Sun 7 Dec 2014
UNBREAKABLE. Touchstone Pictures, 2000. Bruce Willis, Samuel L. Jackson, Robin Wright Penn, Spencer Treat Clark. Screenwriter & director: M. Night Shyamalan.
This was director Shyamalan’s followup to his massively successful The Sixth Sense, which I’ve never seen, but no matter. The reason I wanted to see this one was the presence in the film of Samuel L. Jackson, who always turns in a riveting performance, no matter how good or how bad the rest of the film is.
And Unbreakable is no exception to that statement, if not a rule. Whenever he’s on the screen, as the tormented victim of a brittle bone disease, all eyes are on him, an angry black man (with reason) teetering on a cane that looks as though it will barely hold him. As a lover of comic books and comic books heroes — and an early flashback shows why that is so; how the love of comic books got him through his childhood — he knows that there has to be someone on the other end of the spectrum, perhaps even unknowingly.
And that someone just might be David Dunn (Bruce Willis), an ordinary guy, a stadium security guard by occupation, who just happens to be the only survivor of a horrific train accident. Over a hundred other passengers died; Dunn comes out of it without a scratch.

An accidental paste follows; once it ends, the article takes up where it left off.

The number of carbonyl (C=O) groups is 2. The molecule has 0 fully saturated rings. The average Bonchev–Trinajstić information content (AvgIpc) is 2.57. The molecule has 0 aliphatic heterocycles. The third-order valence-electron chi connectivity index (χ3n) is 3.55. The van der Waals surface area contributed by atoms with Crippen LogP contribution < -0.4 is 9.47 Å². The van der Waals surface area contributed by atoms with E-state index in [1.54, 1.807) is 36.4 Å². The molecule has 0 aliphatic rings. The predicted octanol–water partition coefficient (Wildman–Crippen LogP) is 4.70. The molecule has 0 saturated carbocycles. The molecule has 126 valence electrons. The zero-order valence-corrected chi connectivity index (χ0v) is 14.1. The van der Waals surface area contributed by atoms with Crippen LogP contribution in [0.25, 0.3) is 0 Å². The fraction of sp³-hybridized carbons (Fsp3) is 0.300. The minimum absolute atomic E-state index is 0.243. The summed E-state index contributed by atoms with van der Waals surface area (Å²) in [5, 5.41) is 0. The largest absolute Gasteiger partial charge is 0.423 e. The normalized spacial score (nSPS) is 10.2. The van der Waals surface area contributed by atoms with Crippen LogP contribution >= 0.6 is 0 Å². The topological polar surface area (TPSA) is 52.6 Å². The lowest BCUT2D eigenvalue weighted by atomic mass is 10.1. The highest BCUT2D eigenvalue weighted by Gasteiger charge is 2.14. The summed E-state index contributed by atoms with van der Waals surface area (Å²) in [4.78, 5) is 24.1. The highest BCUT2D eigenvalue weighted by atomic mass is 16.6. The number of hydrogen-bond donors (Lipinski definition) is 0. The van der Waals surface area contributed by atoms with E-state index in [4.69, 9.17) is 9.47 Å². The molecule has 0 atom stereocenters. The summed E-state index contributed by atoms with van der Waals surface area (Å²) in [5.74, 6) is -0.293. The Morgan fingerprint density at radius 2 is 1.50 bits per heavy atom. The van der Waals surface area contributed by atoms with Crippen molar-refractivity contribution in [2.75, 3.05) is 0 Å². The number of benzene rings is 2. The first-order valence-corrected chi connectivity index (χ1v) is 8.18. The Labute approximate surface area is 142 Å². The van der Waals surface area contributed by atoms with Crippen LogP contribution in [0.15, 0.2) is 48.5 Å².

Dunn, as I say, is an ordinary guy, with a semi-estranged son and a marriage that is definitely on the rocks, but … he’s never been sick in his life, as Elijah Price (Jackson) reminds him. Could he have superpowers and have never have known it until now?
As I say, I’m a fan of Samuel L. Jackson, and I still am, but Unbreakable has convinced me that I hadn’t bother seeing another film directed by M. Night Shyamalan, whose directorial abilities I find to be of the flamboyant “look at me, I’m directing” variety, beginning with the very first scene, with Dunn talking earnestly to a young female reporter on the seat next to him on the doomed train. Their conversation is filmed through the separation between the seats in front of them, both awkward and obvious.
As a storyteller, he is no better — not to my mind anyway, speaking as someone who would like to have scenes mean something, not randomly inserted in a portentous manner, but never followed up on or extremely unlikely to happen in the first place, such as Dunn’s son threatening to shoot him with a gun, to prove that his father does indeed have superpowers.
As for the surprise ending, I left the theater asking myself just what it was that happened. It did and did not make sense at the time, and while I’m a lot more aware of what I had missed, I think my mind stopped working when I realized that a lot of the movie didn’t make a lot of sense, was weird only for weirdness’ sake, and I failed to take in scenes that were important, and I just didn’t realize that here at last was something that was essential and I really shouldn’t have missed it.
The movie is still worth watching, though. It was quite popular at the time it was first released, perhaps as a carryover from The Sixth Sense, with which Unbreakable has some strong similarities. Your mileage, as they say, may vary.